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Creepy Characters and Clowns 

Dell'Arte International's 2013 thesis festival

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This coming weekend, May 16-18, graduating Master of Fine Arts students at Dell'Arte International School present the culmination of their thesis projects: the second and final weekend of three plays which they devised and perform. It's the end of a process that involved weekly presentations to their academic advisers, writing a statement of purpose and a script to carry it out, and last weekend's first performances in front of audiences. Then earlier this week, they faced the faculty for critiques, followed by a few days to revise and refine their pieces.

So elements of these shows, billed as The Mothership: Thesis Festival 2013, are probably going to be different this weekend from what I saw on opening night. These pieces are also different in kind from last spring's thesis shows, one of which was based on a story and poem by Edgar Allen Poe, and the other on a real if obscure historical person (Annie Edson Taylor, the first person to intentionally tumble down Niagara Falls in a barrel and survive). In contrast, none of the shows this year have an identified source.

The first piece is Potato, devised and played by Janessa Johnsrude, Anson Smith and Kolleen Kintz. It began with a projected star field and a recording of legendary astronomer Carl Sagan talking about the multitude of discrete worlds in the universe. We were then presented with three human characters confined (for some reason) to a seedy motel room. Two of them are carnival performers, who eventually reveal their knife-throwing act. Their relationships seemed more improvised than explored, but that's as solid as the story gets.

It was ambitious and inventive, edgy at times, with skillful physical movement and stagecraft. Actors of one gender playing stereotypical characters of the other oscillated between being marginally meaningful and an amusing if pointless display of virtuosity. While incidents were clear enough, even if uninteresting beyond their execution, I found the piece as a whole incoherent. If there was more than a trivial relationship to what Sagan was saying (in several ghostly phone calls as well as the introduction), it eluded me. So did the significance — or humor — of a giant potato.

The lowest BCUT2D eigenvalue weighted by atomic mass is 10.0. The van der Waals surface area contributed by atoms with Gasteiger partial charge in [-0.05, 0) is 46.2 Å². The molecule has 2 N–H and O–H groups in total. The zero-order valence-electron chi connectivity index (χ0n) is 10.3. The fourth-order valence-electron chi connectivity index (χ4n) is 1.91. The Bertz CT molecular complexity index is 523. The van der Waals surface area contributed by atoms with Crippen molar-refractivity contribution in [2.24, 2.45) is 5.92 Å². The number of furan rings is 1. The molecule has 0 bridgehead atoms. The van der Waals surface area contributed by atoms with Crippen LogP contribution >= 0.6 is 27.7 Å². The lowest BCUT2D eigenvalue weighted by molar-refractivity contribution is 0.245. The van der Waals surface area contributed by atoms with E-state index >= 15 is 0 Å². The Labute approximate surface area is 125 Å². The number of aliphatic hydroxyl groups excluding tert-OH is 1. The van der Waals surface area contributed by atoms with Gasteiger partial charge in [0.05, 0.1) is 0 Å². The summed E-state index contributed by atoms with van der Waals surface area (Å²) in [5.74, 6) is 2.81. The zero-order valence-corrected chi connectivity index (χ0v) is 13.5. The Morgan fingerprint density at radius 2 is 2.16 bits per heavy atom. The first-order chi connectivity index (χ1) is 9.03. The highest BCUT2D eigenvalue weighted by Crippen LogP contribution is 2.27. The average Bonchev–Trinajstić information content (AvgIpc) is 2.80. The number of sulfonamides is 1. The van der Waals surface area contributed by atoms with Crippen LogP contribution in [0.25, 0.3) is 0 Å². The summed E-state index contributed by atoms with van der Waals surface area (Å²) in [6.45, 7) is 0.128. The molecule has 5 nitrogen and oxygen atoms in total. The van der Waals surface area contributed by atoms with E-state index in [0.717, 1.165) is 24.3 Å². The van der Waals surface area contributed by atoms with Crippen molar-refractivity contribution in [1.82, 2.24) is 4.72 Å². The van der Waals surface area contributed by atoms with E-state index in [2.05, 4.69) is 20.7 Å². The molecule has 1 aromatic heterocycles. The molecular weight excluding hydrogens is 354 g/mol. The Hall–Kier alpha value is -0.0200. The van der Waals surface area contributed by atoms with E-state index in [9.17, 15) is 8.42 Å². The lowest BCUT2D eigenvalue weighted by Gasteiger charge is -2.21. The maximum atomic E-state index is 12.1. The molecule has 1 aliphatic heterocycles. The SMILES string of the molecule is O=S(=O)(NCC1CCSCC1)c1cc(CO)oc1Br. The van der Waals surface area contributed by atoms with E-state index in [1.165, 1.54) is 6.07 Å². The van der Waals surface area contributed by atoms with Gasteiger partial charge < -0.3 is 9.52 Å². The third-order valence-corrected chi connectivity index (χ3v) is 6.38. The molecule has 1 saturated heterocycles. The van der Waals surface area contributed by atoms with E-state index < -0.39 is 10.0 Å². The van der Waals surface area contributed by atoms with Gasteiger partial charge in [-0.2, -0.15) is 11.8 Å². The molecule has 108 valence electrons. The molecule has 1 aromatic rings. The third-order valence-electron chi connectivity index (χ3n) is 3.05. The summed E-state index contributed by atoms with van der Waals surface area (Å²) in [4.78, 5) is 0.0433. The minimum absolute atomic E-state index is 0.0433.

In Summit Fever, three clowns (played by Ruxy Cantir, Anthony Arnista and Amelia Van Brunt) were making their 78th and 79th attempts to climb Mount Everest. Since clowns naturally have an adversarial relationship with the world (an insight I owe to Dell'Arte's Lauren Wilson), the struggles with wind, snow and clashing personalities were well conceived and played. With the exceptions of a misplaced sight gag (made famous by Groucho and Harpo on either side of a mirror) and a deft physical joke repeated too many times without variation, this was the simplest and most successful piece.

Because I Love You Most of All is another creepy sex and violence mashup, with a sheriff, a young woman, an enigmatic old lady and her sinister henchman, all in a David Lynch country-and-western dreamscape. Again, the performances by Jacob Trillo, Meridith Anne Baldwin, Ryan Musil and Lisa McNeely were skillful, but again it seemed like disembodied bits and characters, as if churned up by late night channel surfing. It's certainly not the fault of the students who worked on these pieces for weeks, but because of the ugly revelations coming out of Cleveland and Shasta, I found the acts of man-on-woman violence of this and the first piece especially disturbing.

Michael Foster designed the lighting, Daniel Spencer is technical director and Lydia Foreman the costume coordinator for all three shows. The Mothership: Thesis Festival 2013 is onstage at Dell'Arte Thursday through Saturday at 8 p.m.

Meanwhile, as the school year ends at College of the Redwoods, there is mixed news. As noted in Stage Matters ("40 Years of Astonishment," March 14), the Humboldt Light Opera Company's anniversary concert featured a plea and a petition to save CR's music courses, many of which were slated to end this spring. Recently CR announced that these classes are back on their schedule, open to CR students for credit, but also to community members. However, there are no drama courses on the fall schedule for the main Eureka campus. A new performing arts center will open, although it's being criticized as inadequate for theatrical productions ("Re-imagining CR," April 11).

Coming Up: To complete their first year's work, Dell'Arte International students present The Finals, a set of 10-minute plays that audience members can "grade," May 23-25 at 8 p.m. in the Carlo Theatre.

Next up at North Coast Repertory Theatre is Next to Normal, the 2010 Pulitzer Prize-winning musical, with mental illness as its subject and a rock score driving its style. Directed by Tom Phillips with musical direction by Dianne Zuleger, it features Andrea Zvaleko, Gino Bloomberg, Kevin Sharkey, Brandy Rose, Luke Sikora and Alex Moore. It opens May 23.

Not opening in July is the previously announced musical Boeing, Boeing at Ferndale Repertory Theatre. However, the musical Victor/Victoria will open there as scheduled on July 19.

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